The first step to protecting a restaurant from splash fires is preventing them from happening in the first place. However, in the unfortunate situation that a fire breaks out, you should have the right systems and protocols to put it off before it causes extensive damage.
Below are 3 ways of protecting a restaurant against splash fires.
Deep fryers are among the leading causes of fires in Canada. In most cases, oil splashes out of the fryer into the open flame or burner, causing a fire to engulf.
These fires can be prevented by using a thermostatically controlled deep fryer instead of a regular pot. The same applies when pan-frying – use thermostatically-controlled electric skillets.
When deep-frying, avoid overloading the deep fryer. Most deep fryer fires happen during the Thanksgiving season. Often, people put too large of a turkey in the deep fryer. It displaces the oil causing it to overflow into the flame or burner. Also, use only the right amount of oil to prevent spillage. Ensure the food you are frying is fully thawed as water splashed into the hot oil can cause oil splashes.
Ultimately, ensure that the deep fryer or pan fryer is well positioned on the cooker to prevent it from tipping over and spilling oil on the cooker. Keep a close eye on the frying pan or deep fryer. Heat the oil slowly and avoid overheating it. If you notice smoke, the oil is overheated, so turn off the cooker for a few minutes. Gently place the food on the fryer to avoid grease splatters.
Keep the cooker or burner top and surrounding surfaces clean at all times. If grease splashes, wipe it off immediately. Otherwise, leaving the grease residue is setting the stage for a fire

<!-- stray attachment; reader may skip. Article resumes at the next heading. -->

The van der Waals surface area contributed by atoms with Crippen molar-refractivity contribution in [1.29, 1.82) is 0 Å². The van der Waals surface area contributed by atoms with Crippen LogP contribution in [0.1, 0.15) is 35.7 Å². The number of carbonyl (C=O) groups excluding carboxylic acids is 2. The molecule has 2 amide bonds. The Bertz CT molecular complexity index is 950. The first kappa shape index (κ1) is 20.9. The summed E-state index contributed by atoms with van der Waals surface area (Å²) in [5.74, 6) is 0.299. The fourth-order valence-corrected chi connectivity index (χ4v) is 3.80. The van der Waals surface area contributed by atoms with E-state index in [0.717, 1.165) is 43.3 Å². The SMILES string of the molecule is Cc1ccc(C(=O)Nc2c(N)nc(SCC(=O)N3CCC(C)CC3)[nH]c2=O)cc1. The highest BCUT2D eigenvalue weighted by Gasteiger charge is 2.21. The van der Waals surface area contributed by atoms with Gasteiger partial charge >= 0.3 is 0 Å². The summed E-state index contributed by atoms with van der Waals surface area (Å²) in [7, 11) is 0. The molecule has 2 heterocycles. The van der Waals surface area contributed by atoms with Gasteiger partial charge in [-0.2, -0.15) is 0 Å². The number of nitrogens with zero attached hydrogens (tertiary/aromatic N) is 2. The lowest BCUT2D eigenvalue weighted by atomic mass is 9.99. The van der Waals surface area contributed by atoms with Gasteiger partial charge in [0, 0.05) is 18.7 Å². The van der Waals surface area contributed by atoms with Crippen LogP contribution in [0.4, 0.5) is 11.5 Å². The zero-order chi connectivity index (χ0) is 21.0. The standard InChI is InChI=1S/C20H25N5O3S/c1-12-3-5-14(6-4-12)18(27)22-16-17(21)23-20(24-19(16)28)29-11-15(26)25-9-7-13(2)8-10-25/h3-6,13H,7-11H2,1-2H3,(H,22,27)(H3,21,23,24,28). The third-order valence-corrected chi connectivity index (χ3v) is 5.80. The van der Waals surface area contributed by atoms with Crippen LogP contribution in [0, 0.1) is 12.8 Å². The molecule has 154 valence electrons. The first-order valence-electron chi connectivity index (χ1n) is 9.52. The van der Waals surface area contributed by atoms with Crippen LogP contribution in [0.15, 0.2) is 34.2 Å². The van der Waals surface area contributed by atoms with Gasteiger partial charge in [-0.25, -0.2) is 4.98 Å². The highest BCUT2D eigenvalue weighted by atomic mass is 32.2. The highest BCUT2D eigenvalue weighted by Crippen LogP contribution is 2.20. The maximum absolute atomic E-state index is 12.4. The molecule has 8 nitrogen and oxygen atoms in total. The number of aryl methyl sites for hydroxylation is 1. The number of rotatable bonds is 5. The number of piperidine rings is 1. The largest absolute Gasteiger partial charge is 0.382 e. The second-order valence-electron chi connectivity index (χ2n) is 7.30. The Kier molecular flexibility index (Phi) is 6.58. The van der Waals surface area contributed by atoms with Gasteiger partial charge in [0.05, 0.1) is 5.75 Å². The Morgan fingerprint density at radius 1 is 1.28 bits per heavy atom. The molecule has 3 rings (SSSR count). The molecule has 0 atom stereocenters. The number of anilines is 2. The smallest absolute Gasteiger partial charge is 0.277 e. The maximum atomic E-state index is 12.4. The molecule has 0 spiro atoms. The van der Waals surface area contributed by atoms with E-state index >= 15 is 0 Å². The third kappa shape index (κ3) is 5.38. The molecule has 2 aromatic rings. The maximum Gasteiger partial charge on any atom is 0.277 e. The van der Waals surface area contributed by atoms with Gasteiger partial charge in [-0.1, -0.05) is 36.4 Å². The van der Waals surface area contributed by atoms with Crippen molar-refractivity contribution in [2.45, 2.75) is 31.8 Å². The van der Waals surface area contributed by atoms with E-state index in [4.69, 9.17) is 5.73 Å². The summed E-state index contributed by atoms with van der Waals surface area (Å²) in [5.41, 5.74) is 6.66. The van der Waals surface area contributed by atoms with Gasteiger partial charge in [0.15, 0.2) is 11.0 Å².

Throwing water into a splash fire will only aggravate it and may cause the fire to spread further. If the fire is small, turn off the cooker, wear mittens, take a lid and cover the pan or deep fryer. Doing so will cut off the oxygen supply putting out the fire.
Do not pour flour or baking powder on the fire. Neither should you fan the fire. However, you can pour baking soda or salt over the fire. Also, do not put the hot pan fryer or deep fryer on the sink to run water over it.
If the fire is large, call 911 immediately and follow the instruction provided by the operator. You can also use a Class B, C, or K fire extinguisher to smother the fire. Do not use a Class A fire extinguisher on a grease fire as it is water-based.
A splash fire can get out of control fast, engulf the entire kitchen, and then spread to the restaurant. Take the precautionary measures discussed above and ensure that your kitchen staff is properly trained on fire safety and measures to take in case a splash fire breaks out.
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